If you’re a semi-regular reader, or if you’re a follower on any of my social media accounts, you’ve probably noticed something about me: I write. A lot. Like, every day.

I suppose that’s not an entirely unique quality for a writer to have. But I’m sure, for some who do follow me, it’s annoying. Or weirdly inspiring. Or I’m just putting words in your mouth again. Sorry, my bad.

Maybe you’re one of those who wonders how I do it—write so much, I mean. Honestly, I’ve been waiting for the chance to let you in on a few of my secrets. Once again, Darren Rowse has pushed that door wide open. Today, I’ve been challenged to be honest. To show you how I balance my life as an aspiring, apparently prolific writer with, well, everything else.

I create a schedule, so I know what’s coming when 

It’s not easy to wake up and decide you’re going to write an article, a blog post and a few good tweets (what? That takes some effort). Sometimes you just don’t feel like it. Honestly, lately, I haven’t felt like it at all. Yet I still post here daily, among other things. So what’s my strategy for overcoming the “I don’t feel like writing” mindset? Planning ahead. Come on, you knew that was coming.

I plan my weeks out every Sunday night. I know when I have an article due and I make sure to work on it multiple days in a row, a little at a time, if I know I’m going to be swamped with other projects. I have some specific days on Novelty Revisions dedicated to specific topics (i.e., Solution Saturday, discussion days and my midweek novel updates). I always try to write 1,000 words of my book. I make sure I know what’s coming every day so that I’m ready, and motivated, even when I’d rather be doing something else. 

I write a little in a lot of different places

I’ll admit, it does get boring, writing what feels like the same thing over and over again. I don’t think I would be able to keep up a daily blog and make steady progress on writing a novel if I only stuck to those things, never branching out to do anything else.

So I try to contribute regularly to multiple publications, such as Lifehack and College Lifestyles (I don’t write as much there lately, but I’m behind the scenes, trust me). Basically, I write anywhere I can, as often as I can. Does that take a lot of time? Of course. But it’s a lot easier to write a few paragraphs for one article, switch over to some fiction writing and then move on to pitching some new ideas somewhere else than it would be to just focus on one thing. I get a lot more done that way, and I’m less likely to suffer a gap in my productivity. 

I make it a priority

“I’ll just write it later” is not a phrase I allow myself to use very often. Yes, school and work, relationships, keeping up with too many YouTube subscriptions—that’s all important. But writing is always near the top of my prioritized to-do list, if it’s currently not holding the top spot.

If you want to be a writer, that’s just what you have to do. Look at John Green: he just started a social media hiatus to focus on writing for awhile. WHO DOES THAT? Someone dedicated to their work. Someone who recognizes how important it is. I live by the same philosophy—no, I won’t be going on a social media hiatus anytime soon. But my writing is like work to me. I do it every day because it is just as important to me as school or family or friends.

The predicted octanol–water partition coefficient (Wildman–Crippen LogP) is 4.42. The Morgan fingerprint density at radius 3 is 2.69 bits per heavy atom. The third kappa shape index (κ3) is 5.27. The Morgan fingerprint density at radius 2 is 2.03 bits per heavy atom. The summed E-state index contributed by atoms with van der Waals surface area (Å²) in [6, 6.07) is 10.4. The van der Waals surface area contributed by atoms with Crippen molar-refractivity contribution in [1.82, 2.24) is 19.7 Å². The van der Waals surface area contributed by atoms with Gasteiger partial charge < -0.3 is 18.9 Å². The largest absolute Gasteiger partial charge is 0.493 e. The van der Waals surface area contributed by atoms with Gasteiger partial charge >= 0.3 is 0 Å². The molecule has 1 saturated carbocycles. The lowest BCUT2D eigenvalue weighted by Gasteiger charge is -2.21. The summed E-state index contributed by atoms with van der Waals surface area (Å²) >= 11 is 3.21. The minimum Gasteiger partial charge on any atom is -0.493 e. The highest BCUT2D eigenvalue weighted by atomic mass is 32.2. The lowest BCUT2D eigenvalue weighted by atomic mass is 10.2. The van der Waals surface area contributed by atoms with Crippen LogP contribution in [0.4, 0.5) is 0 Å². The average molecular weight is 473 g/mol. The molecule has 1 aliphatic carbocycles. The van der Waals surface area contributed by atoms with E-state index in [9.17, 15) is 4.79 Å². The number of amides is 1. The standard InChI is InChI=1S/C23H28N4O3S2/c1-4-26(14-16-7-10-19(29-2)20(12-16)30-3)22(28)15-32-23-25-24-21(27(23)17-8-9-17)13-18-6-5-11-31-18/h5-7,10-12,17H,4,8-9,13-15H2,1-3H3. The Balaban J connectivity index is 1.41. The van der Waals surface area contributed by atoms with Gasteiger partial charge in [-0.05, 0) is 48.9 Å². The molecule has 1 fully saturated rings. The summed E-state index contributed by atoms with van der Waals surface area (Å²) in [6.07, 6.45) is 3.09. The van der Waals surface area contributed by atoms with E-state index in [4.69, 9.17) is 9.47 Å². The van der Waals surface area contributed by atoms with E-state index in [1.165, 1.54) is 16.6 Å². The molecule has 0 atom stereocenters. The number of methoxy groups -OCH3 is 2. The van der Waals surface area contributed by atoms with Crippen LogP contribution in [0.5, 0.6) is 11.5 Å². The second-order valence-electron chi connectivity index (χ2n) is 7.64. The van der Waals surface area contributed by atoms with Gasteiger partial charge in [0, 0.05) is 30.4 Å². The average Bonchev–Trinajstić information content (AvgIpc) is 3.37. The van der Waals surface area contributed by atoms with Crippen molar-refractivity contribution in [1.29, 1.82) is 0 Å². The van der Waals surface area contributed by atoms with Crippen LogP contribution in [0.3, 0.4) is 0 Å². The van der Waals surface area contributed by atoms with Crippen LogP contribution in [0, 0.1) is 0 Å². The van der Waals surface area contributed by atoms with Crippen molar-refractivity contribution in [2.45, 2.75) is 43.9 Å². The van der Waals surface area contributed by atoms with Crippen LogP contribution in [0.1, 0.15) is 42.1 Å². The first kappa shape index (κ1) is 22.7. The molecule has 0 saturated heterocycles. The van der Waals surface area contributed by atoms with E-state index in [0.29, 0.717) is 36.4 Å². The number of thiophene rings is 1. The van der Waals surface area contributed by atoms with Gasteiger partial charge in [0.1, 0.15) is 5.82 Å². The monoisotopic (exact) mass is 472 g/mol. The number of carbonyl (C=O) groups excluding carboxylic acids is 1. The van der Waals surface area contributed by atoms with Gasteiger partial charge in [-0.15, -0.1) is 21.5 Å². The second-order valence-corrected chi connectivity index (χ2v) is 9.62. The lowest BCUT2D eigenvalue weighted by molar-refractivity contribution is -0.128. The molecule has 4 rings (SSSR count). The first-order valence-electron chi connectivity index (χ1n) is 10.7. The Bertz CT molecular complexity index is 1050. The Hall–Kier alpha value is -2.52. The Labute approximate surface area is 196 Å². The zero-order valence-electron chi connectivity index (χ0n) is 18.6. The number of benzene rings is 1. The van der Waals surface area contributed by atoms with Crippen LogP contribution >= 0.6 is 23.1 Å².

If I have something temporarily more important to do, like study or go watch a soccer game, most of the time, I’ll put my writing aside for the time being. That might mean staying up later to get it done last, or waking up earlier to get it done first. It is that important to me.

It’s not about writing when you feel like it or when you have a free moment. It’s about finding time to write regardless of what else might be going on. I find time daily. That probably aggravates some people. Fine. It’s not going to stop me from writing as often as I can, and you shouldn’t let anything stand in your way, either.

Maybe writing every day isn’t your thing. That’s okay. But once it becomes a habit, it’s kind of hard to function without it.

Love&hugs, Meg<3

Image courtesy of Novelty Revisions.

Meg is a twenty-something workaholic with a passion for writing, coffee and health. In addition to her status as an aspiring novelist, Meg is the managing editor at College Lifestyles magazine, a guest contributor with Lifehack and a guest blogger for Food & Nutrition Magazine. She is a seven-time NaNoWriMo winner and has also written for Teen Ink and USA TODAY College. Follow Meg on Twitter.

11 thoughts on “How I Find Time to Write Every Day | PROBLOGGER WRITING CHALLENGE

  1. I really like your way of doing things! I need to try it, too. I’d like to think of myself as organized and routinely, but with my writing . . . well, most often, I prefer to do it at nighttime, but that’s when my family’s free, so they always want to do things. So I don’t really feel like I can say no (and I do enjoy spending time with them), and my mom doesn’t enjoy me staying up late (still a high school student, heh). I suppose I should try and write more in the mornings. Or maybe do it in chunks, like I’ve heard lots of people do it, instead of all at once, like I usually do . . .
    Anyway, great post!

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